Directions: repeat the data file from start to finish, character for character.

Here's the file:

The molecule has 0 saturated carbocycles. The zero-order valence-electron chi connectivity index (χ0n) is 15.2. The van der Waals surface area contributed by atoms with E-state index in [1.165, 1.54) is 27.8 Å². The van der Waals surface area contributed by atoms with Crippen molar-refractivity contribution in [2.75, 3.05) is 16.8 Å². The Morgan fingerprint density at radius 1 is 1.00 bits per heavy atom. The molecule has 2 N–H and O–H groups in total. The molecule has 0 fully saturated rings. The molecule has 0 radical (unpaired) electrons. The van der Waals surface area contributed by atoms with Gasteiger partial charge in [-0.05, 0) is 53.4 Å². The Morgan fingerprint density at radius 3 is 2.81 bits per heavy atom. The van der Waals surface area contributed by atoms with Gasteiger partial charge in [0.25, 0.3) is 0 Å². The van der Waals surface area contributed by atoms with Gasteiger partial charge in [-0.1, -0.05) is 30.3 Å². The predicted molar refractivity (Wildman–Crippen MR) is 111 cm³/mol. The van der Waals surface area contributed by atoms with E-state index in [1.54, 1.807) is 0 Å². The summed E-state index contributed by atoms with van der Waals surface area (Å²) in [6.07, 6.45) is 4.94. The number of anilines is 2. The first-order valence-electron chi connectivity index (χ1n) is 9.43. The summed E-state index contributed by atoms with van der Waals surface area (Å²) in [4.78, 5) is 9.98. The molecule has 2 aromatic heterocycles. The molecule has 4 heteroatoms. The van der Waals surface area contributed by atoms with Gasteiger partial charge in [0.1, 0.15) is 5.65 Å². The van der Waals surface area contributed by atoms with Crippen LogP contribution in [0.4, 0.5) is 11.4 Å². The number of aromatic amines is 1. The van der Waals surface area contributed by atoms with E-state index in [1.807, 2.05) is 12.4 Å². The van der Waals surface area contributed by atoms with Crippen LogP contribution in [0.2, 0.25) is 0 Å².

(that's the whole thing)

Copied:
The molecule has 0 saturated carbocycles. The zero-order valence-electron chi connectivity index (χ0n) is 15.2. The van der Waals surface area contributed by atoms with E-state index in [1.165, 1.54) is 27.8 Å². The van der Waals surface area contributed by atoms with Crippen molar-refractivity contribution in [2.75, 3.05) is 16.8 Å². The Morgan fingerprint density at radius 1 is 1.00 bits per heavy atom. The molecule has 2 N–H and O–H groups in total. The molecule has 0 fully saturated rings. The molecule has 0 radical (unpaired) electrons. The van der Waals surface area contributed by atoms with Gasteiger partial charge in [-0.05, 0) is 53.4 Å². The Morgan fingerprint density at radius 3 is 2.81 bits per heavy atom. The van der Waals surface area contributed by atoms with Gasteiger partial charge in [0.25, 0.3) is 0 Å². The van der Waals surface area contributed by atoms with Gasteiger partial charge in [-0.1, -0.05) is 30.3 Å². The predicted molar refractivity (Wildman–Crippen MR) is 111 cm³/mol. The van der Waals surface area contributed by atoms with E-state index in [1.54, 1.807) is 0 Å². The summed E-state index contributed by atoms with van der Waals surface area (Å²) in [6.07, 6.45) is 4.94. The number of anilines is 2. The first-order valence-electron chi connectivity index (χ1n) is 9.43. The summed E-state index contributed by atoms with van der Waals surface area (Å²) in [4.78, 5) is 9.98. The molecule has 2 aromatic heterocycles. The molecule has 4 heteroatoms. The van der Waals surface area contributed by atoms with Gasteiger partial charge in [0.1, 0.15) is 5.65 Å². The van der Waals surface area contributed by atoms with Crippen LogP contribution in [0.4, 0.5) is 11.4 Å². The number of aromatic amines is 1. The van der Waals surface area contributed by atoms with E-state index in [1.807, 2.05) is 12.4 Å². The van der Waals surface area contributed by atoms with Crippen LogP contribution in [0.2, 0.25) is 0 Å².